Manor house

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Ulrichshusen Manor, a 16th-century fortified manor house in Mecklenburg, Germany
Ightham Mote, a 14th-century moated manor house in Kent, England
Branicki Palace, an 18th-century palatial manor house in Poland

A manor house is a country house that historically formed the administrative centre of a manor, the lowest unit of territorial organisation in the feudal system in Europe. The term is applied to country houses that belonged to the gentry and other grand stately homes. There were manor houses in most European countries, where they were sometimes referred to as castles, palaces, and so on.

"Manor house" is also a technical term in the UK for a minor late-medieval English country house. They were often fortified but this was intended more for show than for defense.

History and architecture[edit]

The manor house was the dwelling house, or "capital messuage", of a feudal lord of a manor, which he occupied only on occasional visits if he held many manors. As such it was the place in which sessions of his manorial courts were held. Sometimes a steward or seneschal was appointed by the seigneurial lord to oversee and manage his different manorial properties. The day-to-day administration was delegated to an official, who in England was called a bailiff, or reeve.

Although not typically built with strong fortifications as castles were, many manor-houses were partly fortified; they were enclosed within walls or ditches that often included the farm buildings as well. Arranged for defence against robbers and thieves, they were often surrounded by a moat with a drawbridge, and equipped with small gatehouses and watchtowers, but not with a keep, large towers or lofty curtain walls to withstand a siege. The primary feature of the manor house was its great hall, to which subsidiary apartments were added as the lessening of feudal warfare permitted more peaceful domestic life.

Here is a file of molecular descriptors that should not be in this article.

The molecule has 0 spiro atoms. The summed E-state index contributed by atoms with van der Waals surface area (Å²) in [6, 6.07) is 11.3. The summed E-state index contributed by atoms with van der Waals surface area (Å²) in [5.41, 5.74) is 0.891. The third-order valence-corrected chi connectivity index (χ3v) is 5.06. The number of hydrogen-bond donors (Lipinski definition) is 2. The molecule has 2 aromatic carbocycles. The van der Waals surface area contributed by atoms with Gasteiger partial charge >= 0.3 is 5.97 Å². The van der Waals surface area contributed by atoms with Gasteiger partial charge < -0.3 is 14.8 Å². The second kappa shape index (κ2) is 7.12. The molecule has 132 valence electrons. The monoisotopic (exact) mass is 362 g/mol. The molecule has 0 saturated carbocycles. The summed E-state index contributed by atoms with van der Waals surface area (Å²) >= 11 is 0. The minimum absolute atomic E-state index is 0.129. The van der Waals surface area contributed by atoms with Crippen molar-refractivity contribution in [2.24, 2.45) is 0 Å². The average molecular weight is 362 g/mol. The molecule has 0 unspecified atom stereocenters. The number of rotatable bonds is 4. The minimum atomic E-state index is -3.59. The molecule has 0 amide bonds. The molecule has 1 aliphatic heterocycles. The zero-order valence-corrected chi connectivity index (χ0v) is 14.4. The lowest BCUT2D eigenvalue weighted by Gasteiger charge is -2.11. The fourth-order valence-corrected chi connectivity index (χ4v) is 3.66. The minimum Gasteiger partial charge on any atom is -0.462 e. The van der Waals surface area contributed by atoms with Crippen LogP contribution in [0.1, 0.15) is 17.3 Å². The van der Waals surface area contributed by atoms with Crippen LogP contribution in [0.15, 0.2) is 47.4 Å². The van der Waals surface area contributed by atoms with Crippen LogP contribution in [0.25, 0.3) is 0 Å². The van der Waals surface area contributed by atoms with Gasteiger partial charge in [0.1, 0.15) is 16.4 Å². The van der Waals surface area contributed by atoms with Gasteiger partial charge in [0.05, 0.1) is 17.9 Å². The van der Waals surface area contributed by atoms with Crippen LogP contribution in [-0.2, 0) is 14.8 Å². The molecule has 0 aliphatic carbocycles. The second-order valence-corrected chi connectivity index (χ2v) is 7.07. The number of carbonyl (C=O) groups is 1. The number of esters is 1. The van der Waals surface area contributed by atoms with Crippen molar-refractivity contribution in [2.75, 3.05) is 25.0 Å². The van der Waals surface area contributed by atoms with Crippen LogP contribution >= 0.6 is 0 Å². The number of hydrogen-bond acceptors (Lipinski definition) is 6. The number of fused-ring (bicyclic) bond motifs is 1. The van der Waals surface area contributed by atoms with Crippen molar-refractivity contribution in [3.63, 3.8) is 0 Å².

By the beginning of the 16th century, manor houses as well as small castles began to acquire the character and amenities of the residences of country gentlemen. This late 16th-century transformation produced many of the smaller Renaissance châteaux of France and the numerous country mansions of the Elizabethan and Jacobean styles in England.

In Central Europe[edit]


Schloss Bothmer in Klütz (Bothmer Castle), Germany

The German equivalent of a manor house is a Gutshaus (or Gut, Gutshof, Rittergut, Landgut or Bauerngut). Also Herrenhaus and Domäne are common terms. Schloss (pl. Schlösser) is another German word for a building similar to manor house, stately home, château or palace. Other terms used in German are Burg (castle), Festung (fort/fortress) and Palais/Palast (palace).


The architectural form of the Polish manor house (Polish: dwór) evolved around the late Polish Renaissance period and continued until the Second World War, which, together with the communist takeover of Poland, spelled the end of the nobility in Poland. A 1944 decree nationalized most mansions as property of the nobles, but few were adapted to other purposes. Many slowly fell into ruin over the next few decades.

Kozłówka Palace, a classicist manor house in Kozłówka, South-Eastern Poland

In Eastern Europe[edit]


Kuskovo manor


See: List of palaces and manor houses in Estonia


See: List of palaces and manor houses in Latvia

In Great Britain and Ireland[edit]

Channel Islands[edit]


Before around 1600, larger houses were usually fortified, reflecting the position of their owners as feudal lords, de facto overlords of their manors. The Tudor period of stability in England saw the building of the first of the unfortified great houses. Henry VIII's Dissolution of the Monasteries saw many former ecclesiastical properties granted to the King's favourites, who then converted them into private country houses. Woburn Abbey, Forde Abbey and many other mansions with Abbey or Priory in their name often date from this period as private houses.